forecasting economic activity using asset prices

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  • University of Piraeus

    Department of Banking & Financial Management

    MSc in Banking and Financial Management

    Thesis: Forecasting Economic Activity using Asset Prices

    Graduate Student: Kouvelis Panagiotis

    Supervisor: Dr. Christina Christou

    Dr. George Diakogiannis

    Dr. Dimitrios Kyriazis

    Piraeus 2010

  • Forecasting Economic Activity using Asset Prices

    MSc in Banking & Financial Management 2

    To my sister

  • Forecasting Economic Activity using Asset Prices

    MSc in Banking & Financial Management 3

    ABSTRACT

    This dissertation evaluates how well the asset prices and, in particular the term

    spread, the short rate and the real stock returns, forecast the GDP growth and the

    Industrial Production. The study is applied with data of seven countries (Canada,

    France, Germany, Italy, Japan, United Kingdom and United States) and it covers a

    period of time between 1966 until now. The research finds that the asset prices have

    forecasting power for one quarter/month but they lose their power when the

    forecasting horizon increases. Moreover, the paper evaluates that the real stock return

    is the best predictor of the GDP growth and that the short rate has more predictive

    content than the term spread.

    Keywords: Term spread, short rate, stock returns, output growth, forecasting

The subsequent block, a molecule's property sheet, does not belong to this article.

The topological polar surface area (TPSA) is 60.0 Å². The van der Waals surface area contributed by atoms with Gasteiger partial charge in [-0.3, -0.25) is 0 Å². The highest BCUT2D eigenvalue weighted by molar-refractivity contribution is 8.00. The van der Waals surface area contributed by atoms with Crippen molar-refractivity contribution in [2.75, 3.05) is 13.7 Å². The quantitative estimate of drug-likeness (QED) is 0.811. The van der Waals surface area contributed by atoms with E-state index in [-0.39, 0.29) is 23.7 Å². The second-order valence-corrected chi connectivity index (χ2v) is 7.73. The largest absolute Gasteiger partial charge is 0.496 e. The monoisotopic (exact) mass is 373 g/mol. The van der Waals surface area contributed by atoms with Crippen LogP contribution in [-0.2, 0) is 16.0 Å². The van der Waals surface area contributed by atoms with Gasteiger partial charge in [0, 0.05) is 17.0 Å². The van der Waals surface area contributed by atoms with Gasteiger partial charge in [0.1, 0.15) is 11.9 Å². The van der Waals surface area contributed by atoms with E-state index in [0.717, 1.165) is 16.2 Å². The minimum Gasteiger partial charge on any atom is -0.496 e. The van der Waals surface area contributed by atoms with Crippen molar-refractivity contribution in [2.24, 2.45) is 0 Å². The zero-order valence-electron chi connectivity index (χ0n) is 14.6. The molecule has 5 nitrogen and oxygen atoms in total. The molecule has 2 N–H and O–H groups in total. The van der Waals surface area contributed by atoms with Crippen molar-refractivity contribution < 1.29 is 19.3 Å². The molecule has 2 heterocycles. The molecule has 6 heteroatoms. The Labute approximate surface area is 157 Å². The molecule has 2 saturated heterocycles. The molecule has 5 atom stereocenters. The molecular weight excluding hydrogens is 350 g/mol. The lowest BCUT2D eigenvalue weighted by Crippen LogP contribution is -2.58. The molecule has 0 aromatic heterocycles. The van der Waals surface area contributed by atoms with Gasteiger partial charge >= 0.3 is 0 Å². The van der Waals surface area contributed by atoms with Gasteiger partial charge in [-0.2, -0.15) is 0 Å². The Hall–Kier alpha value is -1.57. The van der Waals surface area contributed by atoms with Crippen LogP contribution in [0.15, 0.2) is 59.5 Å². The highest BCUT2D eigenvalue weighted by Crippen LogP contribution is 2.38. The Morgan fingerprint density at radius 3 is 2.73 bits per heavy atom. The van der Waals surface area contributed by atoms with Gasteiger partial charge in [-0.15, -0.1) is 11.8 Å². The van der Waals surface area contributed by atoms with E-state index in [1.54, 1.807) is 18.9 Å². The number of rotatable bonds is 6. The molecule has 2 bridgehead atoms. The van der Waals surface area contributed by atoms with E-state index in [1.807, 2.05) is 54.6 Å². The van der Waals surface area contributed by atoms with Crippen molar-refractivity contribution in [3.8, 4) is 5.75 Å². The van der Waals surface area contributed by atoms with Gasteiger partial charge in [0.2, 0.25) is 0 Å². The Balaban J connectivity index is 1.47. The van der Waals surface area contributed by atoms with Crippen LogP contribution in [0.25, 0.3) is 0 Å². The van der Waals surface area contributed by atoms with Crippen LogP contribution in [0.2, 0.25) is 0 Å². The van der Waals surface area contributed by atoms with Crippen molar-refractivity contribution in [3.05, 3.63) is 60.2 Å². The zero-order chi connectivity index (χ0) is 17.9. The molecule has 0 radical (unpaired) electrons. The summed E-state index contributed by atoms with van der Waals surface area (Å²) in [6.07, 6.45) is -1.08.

horizon, out-of-sample statistics

  • Forecasting Economic Activity using Asset Prices

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    Acknowledgements

    This work would not have been possible without the support and encouragement of

    my professor Dr. Christina Christou, under whose supervision I chose this topic and

    began the thesis. With her inspiration and her great efforts to explain things clearly

    and simply, she helped me to pursue the dissertation. Throughout my thesis-writing

    period, she provided encouragement, sound advice, good teaching and she was always

    willing to answer any of my questions. I am very grateful also to the PhD student

    Christos Bouras who offered me his advice and help. Above all I would like to

    sincerely thank my beloved family; my parents, Evangelos and Konstantina, and my

    sister, Lily, who supported me throughout the whole year.

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    PAGE

    Abstract 3

    Acknowledgements 4

    Table of Contents 5

    CHAPTER 1 INTRODUCTION 6

    CHAPTER 2 LITERATURE REVIEW 8

    2.1 Stock Returns, output growth and/or inflation 8

    2.2 Term Spread, output growth and/or inflation 13

    2.3 Stock Returns and Stock volatility 19

    CHAPTER 3 PREVIOUS METHODOLOGY 19

    CHAPTER 4 METHODS FOR EVALUATING FORECASTING

    ABILITY 24

    4.1 In-sample measures 24

    4.2 Out-of-sample measures 25

    CHAPTER 5 DATA 26

    5.1 Data for the Industrial Production 26

    5.2 Data for the GDP growth 27

    CHAPTER 6 METHODOLOGY AND MODELS 29

    6.1 Forecasting Models 29

    6.2 Methodology 32

    CHAPTER 7 RESULTS 34